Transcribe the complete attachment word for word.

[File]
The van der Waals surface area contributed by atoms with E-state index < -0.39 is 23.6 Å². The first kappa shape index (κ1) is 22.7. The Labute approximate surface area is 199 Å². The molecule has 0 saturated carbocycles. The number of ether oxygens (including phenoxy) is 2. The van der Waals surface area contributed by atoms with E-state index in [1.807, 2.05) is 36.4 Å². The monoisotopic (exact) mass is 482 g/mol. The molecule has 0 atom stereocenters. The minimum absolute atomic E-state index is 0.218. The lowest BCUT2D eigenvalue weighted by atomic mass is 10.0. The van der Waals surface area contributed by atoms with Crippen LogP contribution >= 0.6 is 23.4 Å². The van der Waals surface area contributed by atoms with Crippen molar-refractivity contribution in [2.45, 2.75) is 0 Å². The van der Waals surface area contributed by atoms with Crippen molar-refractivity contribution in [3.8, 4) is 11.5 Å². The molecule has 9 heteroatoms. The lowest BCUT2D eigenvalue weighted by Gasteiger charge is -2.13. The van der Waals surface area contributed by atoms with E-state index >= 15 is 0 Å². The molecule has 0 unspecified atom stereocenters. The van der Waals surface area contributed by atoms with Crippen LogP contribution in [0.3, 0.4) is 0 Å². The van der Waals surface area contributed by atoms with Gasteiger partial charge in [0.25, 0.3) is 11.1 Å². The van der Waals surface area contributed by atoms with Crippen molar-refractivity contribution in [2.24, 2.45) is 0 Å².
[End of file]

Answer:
The van der Waals surface area contributed by atoms with E-state index < -0.39 is 23.6 Å². The first kappa shape index (κ1) is 22.7. The Labute approximate surface area is 199 Å². The molecule has 0 saturated carbocycles. The number of ether oxygens (including phenoxy) is 2. The van der Waals surface area contributed by atoms with E-state index in [1.807, 2.05) is 36.4 Å². The monoisotopic (exact) mass is 482 g/mol. The molecule has 0 atom stereocenters. The minimum absolute atomic E-state index is 0.218. The lowest BCUT2D eigenvalue weighted by atomic mass is 10.0. The van der Waals surface area contributed by atoms with Crippen LogP contribution >= 0.6 is 23.4 Å². The van der Waals surface area contributed by atoms with Crippen molar-refractivity contribution in [2.45, 2.75) is 0 Å². The van der Waals surface area contributed by atoms with Crippen molar-refractivity contribution in [3.8, 4) is 11.5 Å². The molecule has 9 heteroatoms. The lowest BCUT2D eigenvalue weighted by Gasteiger charge is -2.13. The van der Waals surface area contributed by atoms with E-state index >= 15 is 0 Å². The molecule has 0 unspecified atom stereocenters. The van der Waals surface area contributed by atoms with Crippen LogP contribution in [0.3, 0.4) is 0 Å². The van der Waals surface area contributed by atoms with Gasteiger partial charge in [0.25, 0.3) is 11.1 Å². The van der Waals surface area contributed by atoms with Crippen molar-refractivity contribution in [2.24, 2.45) is 0 Å².